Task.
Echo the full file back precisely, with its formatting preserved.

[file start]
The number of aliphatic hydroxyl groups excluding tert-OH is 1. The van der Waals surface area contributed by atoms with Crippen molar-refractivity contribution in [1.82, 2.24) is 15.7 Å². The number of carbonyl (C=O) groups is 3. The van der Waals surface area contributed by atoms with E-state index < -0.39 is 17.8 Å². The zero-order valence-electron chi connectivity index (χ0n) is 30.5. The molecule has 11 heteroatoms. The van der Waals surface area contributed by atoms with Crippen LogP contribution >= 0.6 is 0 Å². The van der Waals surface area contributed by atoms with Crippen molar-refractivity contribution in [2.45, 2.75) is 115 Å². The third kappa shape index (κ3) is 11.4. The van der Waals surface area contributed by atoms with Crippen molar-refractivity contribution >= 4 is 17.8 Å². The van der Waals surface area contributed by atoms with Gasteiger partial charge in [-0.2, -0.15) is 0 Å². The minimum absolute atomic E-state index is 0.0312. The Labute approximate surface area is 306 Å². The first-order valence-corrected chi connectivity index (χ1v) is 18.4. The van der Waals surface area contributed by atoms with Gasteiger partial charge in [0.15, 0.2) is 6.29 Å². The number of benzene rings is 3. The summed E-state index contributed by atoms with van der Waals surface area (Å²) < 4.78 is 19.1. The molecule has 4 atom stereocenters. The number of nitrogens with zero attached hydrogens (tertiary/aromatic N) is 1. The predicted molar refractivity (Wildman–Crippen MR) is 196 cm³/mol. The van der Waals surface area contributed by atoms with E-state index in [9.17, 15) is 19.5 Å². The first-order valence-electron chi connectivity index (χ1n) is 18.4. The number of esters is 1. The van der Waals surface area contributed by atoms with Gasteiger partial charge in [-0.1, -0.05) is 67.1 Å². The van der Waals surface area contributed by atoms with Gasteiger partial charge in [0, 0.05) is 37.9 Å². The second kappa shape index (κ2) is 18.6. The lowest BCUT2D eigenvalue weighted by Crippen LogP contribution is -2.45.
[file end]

The number of aliphatic hydroxyl groups excluding tert-OH is 1. The van der Waals surface area contributed by atoms with Crippen molar-refractivity contribution in [1.82, 2.24) is 15.7 Å². The number of carbonyl (C=O) groups is 3. The van der Waals surface area contributed by atoms with E-state index < -0.39 is 17.8 Å². The zero-order valence-electron chi connectivity index (χ0n) is 30.5. The molecule has 11 heteroatoms. The van der Waals surface area contributed by atoms with Crippen LogP contribution >= 0.6 is 0 Å². The van der Waals surface area contributed by atoms with Crippen molar-refractivity contribution in [2.45, 2.75) is 115 Å². The third kappa shape index (κ3) is 11.4. The van der Waals surface area contributed by atoms with Crippen molar-refractivity contribution >= 4 is 17.8 Å². The van der Waals surface area contributed by atoms with Gasteiger partial charge in [-0.2, -0.15) is 0 Å². The minimum absolute atomic E-state index is 0.0312. The Labute approximate surface area is 306 Å². The first-order valence-corrected chi connectivity index (χ1v) is 18.4. The van der Waals surface area contributed by atoms with Gasteiger partial charge in [0.15, 0.2) is 6.29 Å². The number of benzene rings is 3. The summed E-state index contributed by atoms with van der Waals surface area (Å²) < 4.78 is 19.1. The molecule has 4 atom stereocenters. The number of nitrogens with zero attached hydrogens (tertiary/aromatic N) is 1. The predicted molar refractivity (Wildman–Crippen MR) is 196 cm³/mol. The van der Waals surface area contributed by atoms with E-state index in [9.17, 15) is 19.5 Å². The first-order valence-electron chi connectivity index (χ1n) is 18.4. The number of esters is 1. The van der Waals surface area contributed by atoms with Gasteiger partial charge in [-0.1, -0.05) is 67.1 Å². The van der Waals surface area contributed by atoms with Gasteiger partial charge in [0, 0.05) is 37.9 Å². The second kappa shape index (κ2) is 18.6. The lowest BCUT2D eigenvalue weighted by Crippen LogP contribution is -2.45.